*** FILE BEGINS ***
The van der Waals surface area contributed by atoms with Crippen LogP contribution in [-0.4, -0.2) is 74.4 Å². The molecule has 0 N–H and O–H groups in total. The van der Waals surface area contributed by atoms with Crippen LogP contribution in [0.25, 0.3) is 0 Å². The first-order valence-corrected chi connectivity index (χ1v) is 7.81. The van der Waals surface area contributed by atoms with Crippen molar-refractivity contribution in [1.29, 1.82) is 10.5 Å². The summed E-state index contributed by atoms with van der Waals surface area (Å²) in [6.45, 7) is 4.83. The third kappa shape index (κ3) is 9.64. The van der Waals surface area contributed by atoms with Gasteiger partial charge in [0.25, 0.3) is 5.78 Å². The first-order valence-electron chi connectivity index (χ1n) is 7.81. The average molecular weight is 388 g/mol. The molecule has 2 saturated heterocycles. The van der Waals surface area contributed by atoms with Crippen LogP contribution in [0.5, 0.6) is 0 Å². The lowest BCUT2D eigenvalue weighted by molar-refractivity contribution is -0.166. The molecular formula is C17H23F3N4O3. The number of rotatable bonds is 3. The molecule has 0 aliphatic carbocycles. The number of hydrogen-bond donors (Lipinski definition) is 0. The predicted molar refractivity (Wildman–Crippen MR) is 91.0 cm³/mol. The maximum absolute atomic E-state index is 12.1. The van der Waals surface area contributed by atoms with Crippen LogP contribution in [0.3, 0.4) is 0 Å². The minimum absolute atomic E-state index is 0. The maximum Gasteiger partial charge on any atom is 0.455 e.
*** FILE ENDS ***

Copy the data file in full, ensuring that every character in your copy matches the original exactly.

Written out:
The van der Waals surface area contributed by atoms with Crippen LogP contribution in [-0.4, -0.2) is 74.4 Å². The molecule has 0 N–H and O–H groups in total. The van der Waals surface area contributed by atoms with Crippen LogP contribution in [0.25, 0.3) is 0 Å². The first-order valence-corrected chi connectivity index (χ1v) is 7.81. The van der Waals surface area contributed by atoms with Crippen molar-refractivity contribution in [1.29, 1.82) is 10.5 Å². The summed E-state index contributed by atoms with van der Waals surface area (Å²) in [6.45, 7) is 4.83. The third kappa shape index (κ3) is 9.64. The van der Waals surface area contributed by atoms with Gasteiger partial charge in [0.25, 0.3) is 5.78 Å². The first-order valence-electron chi connectivity index (χ1n) is 7.81. The average molecular weight is 388 g/mol. The molecule has 2 saturated heterocycles. The van der Waals surface area contributed by atoms with Crippen LogP contribution in [0.5, 0.6) is 0 Å². The lowest BCUT2D eigenvalue weighted by molar-refractivity contribution is -0.166. The molecular formula is C17H23F3N4O3. The number of rotatable bonds is 3. The molecule has 0 aliphatic carbocycles. The number of hydrogen-bond donors (Lipinski definition) is 0. The predicted molar refractivity (Wildman–Crippen MR) is 91.0 cm³/mol. The maximum absolute atomic E-state index is 12.1. The van der Waals surface area contributed by atoms with Crippen LogP contribution in [0.3, 0.4) is 0 Å². The minimum absolute atomic E-state index is 0. The maximum Gasteiger partial charge on any atom is 0.455 e.